All of this is bad news for Canada. Political instability in the US and the economic uncertainty it engenders will further tank Canada’s largest export market just when we are facing unprecedented economic difficulties. Paralysis or chaos in the US federal government will exacerbate the existing tensions about border reopening and trade disputes or trigger new ones. An increase in political violence in the US could lead to a surge in irregular border crossings, forcing Canada to make difficult choices about border security. A dragged out dispute over the election results could lead to the emergence of rival centres of power with competing claims of legitimacy and even a military intervention – an event with an exceedingly low probability but not unthinkable, putting Canada in an impossible position. Who do we recognize as the legitimate authority if there are competing claims? What about NORAD?
What can we do? To be frank, not much except bracing for impact. However even if Canada cannot do much to alter the trajectory the US is on, bracing for impact – that is trying to minimize exposure and reduce vulnerabilities as much as possible – will still be much better than doing nothing and having to face the full force of the crisis.
How can we brace for impact?
First, the Canadian government should wargame the hell out of this crisis and its multitude of variants if they are not already doing so. Wargames, also known as serious games, such as the matrix games used in the Transition Integrity Project mentioned above, were always popular with the military but now are having a renaissance in policy, academic, and business communities. They are low-cost, can be put together relatively quickly, and when done right could provide valuable insights about the dynamics of decision-making under uncertainty. They are good at highlighting vulnerabilities, testing robustness of different policy responses, and finding blindspots.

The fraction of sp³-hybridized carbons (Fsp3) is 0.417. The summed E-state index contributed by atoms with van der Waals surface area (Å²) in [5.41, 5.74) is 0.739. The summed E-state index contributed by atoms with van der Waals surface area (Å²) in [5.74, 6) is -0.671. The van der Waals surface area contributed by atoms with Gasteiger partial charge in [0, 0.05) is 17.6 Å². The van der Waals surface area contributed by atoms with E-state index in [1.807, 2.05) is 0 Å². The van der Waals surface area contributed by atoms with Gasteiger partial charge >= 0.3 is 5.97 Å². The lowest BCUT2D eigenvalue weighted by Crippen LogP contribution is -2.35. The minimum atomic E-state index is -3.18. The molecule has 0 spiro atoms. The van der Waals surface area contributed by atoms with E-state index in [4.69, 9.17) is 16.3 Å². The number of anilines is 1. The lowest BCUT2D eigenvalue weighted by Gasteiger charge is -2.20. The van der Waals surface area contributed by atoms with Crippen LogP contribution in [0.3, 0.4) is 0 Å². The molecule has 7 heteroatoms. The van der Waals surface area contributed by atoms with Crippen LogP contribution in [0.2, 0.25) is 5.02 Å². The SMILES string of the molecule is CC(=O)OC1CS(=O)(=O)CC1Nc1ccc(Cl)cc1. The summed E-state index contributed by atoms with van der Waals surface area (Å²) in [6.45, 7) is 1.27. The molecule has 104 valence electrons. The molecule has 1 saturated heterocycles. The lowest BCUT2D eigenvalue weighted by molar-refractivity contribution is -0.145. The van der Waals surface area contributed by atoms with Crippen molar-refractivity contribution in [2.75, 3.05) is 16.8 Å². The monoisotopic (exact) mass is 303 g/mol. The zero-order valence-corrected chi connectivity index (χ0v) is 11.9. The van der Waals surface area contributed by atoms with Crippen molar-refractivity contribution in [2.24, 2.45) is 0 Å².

The Department of National Defence naturally has experience with a variety of wargames but there are existing wargaming capabilities within other government agencies from Global Affairs Canada to Public Safety Canada, from various intelligence agencies to the federal government’s own foresight shop, Policy Horizons. Analytical games work best when they are done with a diverse set of stakeholders and repeated under different scenarios. Federal and provincial governments should start to organize them and run various scenarios from local/provincial concerns about disruption of trade and border issues to strategic level concerns about NORAD and national security.
Second, the government should discreetly reach out to other like-minded states and allies, who would be sharing similar concerns about a prolonged political-legal crisis in the United States. Being able to share information, coordinate policy, and if needed develop a concerted action with other allies would provide a buffer and some degree of protection for Canada. It is also a good long-term hedging strategy. Whatever the outcome of this crisis, existing fissures and cleavages within American body politic are not going to disappear anytime soon and those would continue to have repercussions for America’s international behavior. Those who are thinking that if Biden wins everything will be “back to normal” are just deluding themselves. Canada should start looking for ways to reduce its exposure to the tumultuous currents of American politics and build strategic, diplomatic, and economic buffers and redundancies.
Lastly, the government should resist the temptation to pontificate and choose sides in the run up and the immediate aftermath of the US elections. Moral grandstanding is Trudeau’s siren song but it would be disastrous in this case. The US is not some far away state that the PM could chastize for failing to live up to some lofty ethical criteria. It is the behemoth next door that Canada cannot afford to alienate. We do not have meaningful leverage to affect the outcome of such a political-legal crisis in American politics. We would have to live with whoever comes out victorious in this contest regardless of how we feel about him. So a prudent, cautious policy should be the order of the day. Simply put, Canada cannot be the cheerleader for Biden in the aftermath of a contested election lest we are forced to live with Trump for four more years. The PM’s first and foremost job is to protect the Canadian national interest, whatever one’s personal preferences and wishes are.
In short, a crisis after the November elections is overdetermined. There are multiple routes to get there and a lot of stars need to align just right for it not to happen. Furthermore, such a crisis – whatever shape it takes – will continue until at least early to mid-2021. Canada should be prepared for such a scenario and our government should start thinking about contingency plans for all eventualities. This is one foreign crisis we cannot afford to ignore.
Balkan Devlen is a senior fellow at MLI and a “Superforecaster” for Good Judgment, Inc., a geopolitical forecasting consultancy based in New York. Part of this article first appeared in Hindsight 20/20 (https://h2020.substack.com).